Since email first exploded in popularity in the 1990's, the way we communicate in the office has changed vastly.

Today, it has become the mainstream form of communication in the workplace. However, when employees are inundated with hundreds of inbox notifications each day, the medium can seem more cumbersome than helpful. As a result, it has becoming increasingly important for companies to figure out what communication tools are best suited for professional interactions. 

According to Alexandra Samuels, the author of Work Smarter With Social Mediaemail is ineffective because it's rooted in old-fashioned expectations about communication.  In a recent Wall Street Journal article, she points out that people typically write emails as they would a letter--with the expectation that the person reading it will reply instantly upon receiving. The issue, she explains, is that most email messages don't necessarily warrant an immediate response.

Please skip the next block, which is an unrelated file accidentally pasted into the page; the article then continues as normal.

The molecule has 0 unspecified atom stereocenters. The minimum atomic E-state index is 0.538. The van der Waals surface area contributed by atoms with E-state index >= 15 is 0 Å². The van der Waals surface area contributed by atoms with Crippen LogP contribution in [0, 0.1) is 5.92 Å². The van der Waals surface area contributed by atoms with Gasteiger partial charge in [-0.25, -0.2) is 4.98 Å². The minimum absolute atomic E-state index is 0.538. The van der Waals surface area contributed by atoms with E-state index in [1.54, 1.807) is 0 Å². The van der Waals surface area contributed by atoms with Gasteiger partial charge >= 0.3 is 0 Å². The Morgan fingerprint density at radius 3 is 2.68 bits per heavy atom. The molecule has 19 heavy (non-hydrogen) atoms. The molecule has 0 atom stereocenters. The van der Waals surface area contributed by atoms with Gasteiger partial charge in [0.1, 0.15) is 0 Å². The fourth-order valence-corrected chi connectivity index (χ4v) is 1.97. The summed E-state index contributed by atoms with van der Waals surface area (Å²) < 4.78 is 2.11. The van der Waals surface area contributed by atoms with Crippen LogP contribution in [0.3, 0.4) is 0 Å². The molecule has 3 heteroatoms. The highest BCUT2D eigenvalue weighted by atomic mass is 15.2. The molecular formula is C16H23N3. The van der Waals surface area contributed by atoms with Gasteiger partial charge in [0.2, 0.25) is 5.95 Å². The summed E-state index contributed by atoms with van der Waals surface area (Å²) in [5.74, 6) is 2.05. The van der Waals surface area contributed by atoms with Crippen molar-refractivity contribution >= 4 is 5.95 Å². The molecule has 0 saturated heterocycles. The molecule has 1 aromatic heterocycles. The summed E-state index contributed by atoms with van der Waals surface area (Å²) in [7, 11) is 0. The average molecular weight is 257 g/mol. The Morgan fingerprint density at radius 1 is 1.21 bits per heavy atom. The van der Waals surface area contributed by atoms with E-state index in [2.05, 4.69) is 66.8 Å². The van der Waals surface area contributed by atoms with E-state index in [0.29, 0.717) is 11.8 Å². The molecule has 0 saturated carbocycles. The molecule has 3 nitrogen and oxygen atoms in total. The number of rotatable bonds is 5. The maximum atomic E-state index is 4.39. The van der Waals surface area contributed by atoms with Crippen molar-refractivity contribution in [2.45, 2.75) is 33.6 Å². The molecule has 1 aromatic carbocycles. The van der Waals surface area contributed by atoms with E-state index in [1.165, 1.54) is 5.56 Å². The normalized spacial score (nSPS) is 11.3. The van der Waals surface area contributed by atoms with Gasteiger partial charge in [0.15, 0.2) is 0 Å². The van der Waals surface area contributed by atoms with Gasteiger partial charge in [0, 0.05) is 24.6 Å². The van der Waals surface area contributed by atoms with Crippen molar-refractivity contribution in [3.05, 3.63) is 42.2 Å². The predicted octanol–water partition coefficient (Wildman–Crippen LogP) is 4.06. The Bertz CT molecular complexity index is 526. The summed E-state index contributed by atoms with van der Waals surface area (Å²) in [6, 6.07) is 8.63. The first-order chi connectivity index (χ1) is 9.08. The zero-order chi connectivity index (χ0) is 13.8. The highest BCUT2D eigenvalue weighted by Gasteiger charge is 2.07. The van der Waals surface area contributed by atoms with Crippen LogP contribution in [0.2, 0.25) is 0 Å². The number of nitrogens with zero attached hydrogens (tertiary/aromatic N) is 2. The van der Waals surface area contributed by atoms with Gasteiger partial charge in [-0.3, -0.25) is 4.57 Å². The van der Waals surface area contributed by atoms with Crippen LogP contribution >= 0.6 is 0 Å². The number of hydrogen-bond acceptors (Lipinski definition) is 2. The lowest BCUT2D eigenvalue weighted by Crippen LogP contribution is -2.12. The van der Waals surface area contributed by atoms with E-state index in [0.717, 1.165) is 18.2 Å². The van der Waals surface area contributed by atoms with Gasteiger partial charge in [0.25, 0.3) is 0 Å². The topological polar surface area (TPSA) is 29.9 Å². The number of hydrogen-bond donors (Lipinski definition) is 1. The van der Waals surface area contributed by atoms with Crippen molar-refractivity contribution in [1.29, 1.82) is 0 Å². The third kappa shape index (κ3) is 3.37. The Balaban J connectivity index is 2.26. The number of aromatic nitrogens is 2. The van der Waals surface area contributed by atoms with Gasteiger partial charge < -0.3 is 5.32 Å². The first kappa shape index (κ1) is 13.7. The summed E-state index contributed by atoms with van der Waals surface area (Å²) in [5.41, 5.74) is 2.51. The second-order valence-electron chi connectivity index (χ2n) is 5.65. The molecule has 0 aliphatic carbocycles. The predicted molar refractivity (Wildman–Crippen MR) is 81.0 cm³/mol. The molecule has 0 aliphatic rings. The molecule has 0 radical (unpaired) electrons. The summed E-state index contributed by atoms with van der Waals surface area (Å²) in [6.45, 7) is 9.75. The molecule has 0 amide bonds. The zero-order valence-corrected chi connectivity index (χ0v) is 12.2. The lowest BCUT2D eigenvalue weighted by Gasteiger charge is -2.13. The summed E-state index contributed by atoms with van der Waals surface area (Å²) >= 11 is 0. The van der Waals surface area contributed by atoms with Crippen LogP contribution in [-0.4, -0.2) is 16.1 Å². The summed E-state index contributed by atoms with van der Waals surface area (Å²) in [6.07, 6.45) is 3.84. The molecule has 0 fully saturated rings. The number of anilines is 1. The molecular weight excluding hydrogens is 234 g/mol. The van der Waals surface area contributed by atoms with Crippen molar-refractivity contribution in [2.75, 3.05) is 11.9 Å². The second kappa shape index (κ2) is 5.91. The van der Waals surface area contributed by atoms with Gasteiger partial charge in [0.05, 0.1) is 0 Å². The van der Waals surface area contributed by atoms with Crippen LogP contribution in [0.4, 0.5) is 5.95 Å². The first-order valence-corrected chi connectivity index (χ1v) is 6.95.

"When we're working with other people, we are exchanging quick, short messages in pursuit of timely responses," Samuels writes. Given that context, she argues that email can actually be a slow and burdensome form of conversation.

Slack co-founder Stewart Butterfield has cited his frustration with the cumbersomeness of email as the inspiration behind the team messaging app. "When I open my email, it's a giant casserole of email from family, friends, people we work with outside our organization. It's garbled," he said in an interview with The Verge. 

Samuels discovered that the best way to cut down on the number of emails she sends on a daily basis is to use more apps to communicate with colleagues. She makes sure each app is only used for a certain task or two. In doing so, Samuels is able to prevent casual conversations from distracting her from more important tasks. 

She uses Google Drive or Dropbox, for instance, to edit documents of drafts. Slack is most useful when brainstorming with her colleagues. When in need of a short, immediate reply to a single question, Samuels will send a text message via her mobile phone.

Although she acknowledges that using more apps does make it hard to keep track of past conversations, Samuels says she's found herself less distracted and more productive.

"I was able to refocus on the tasks that are genuinely essential to professional success: Writing killer reports; diving deep into data...and actually rehearsing my presentations, so I could rock the house," she said. More impressively, Samuels has been able to cut in half the average number of emails she sends per month.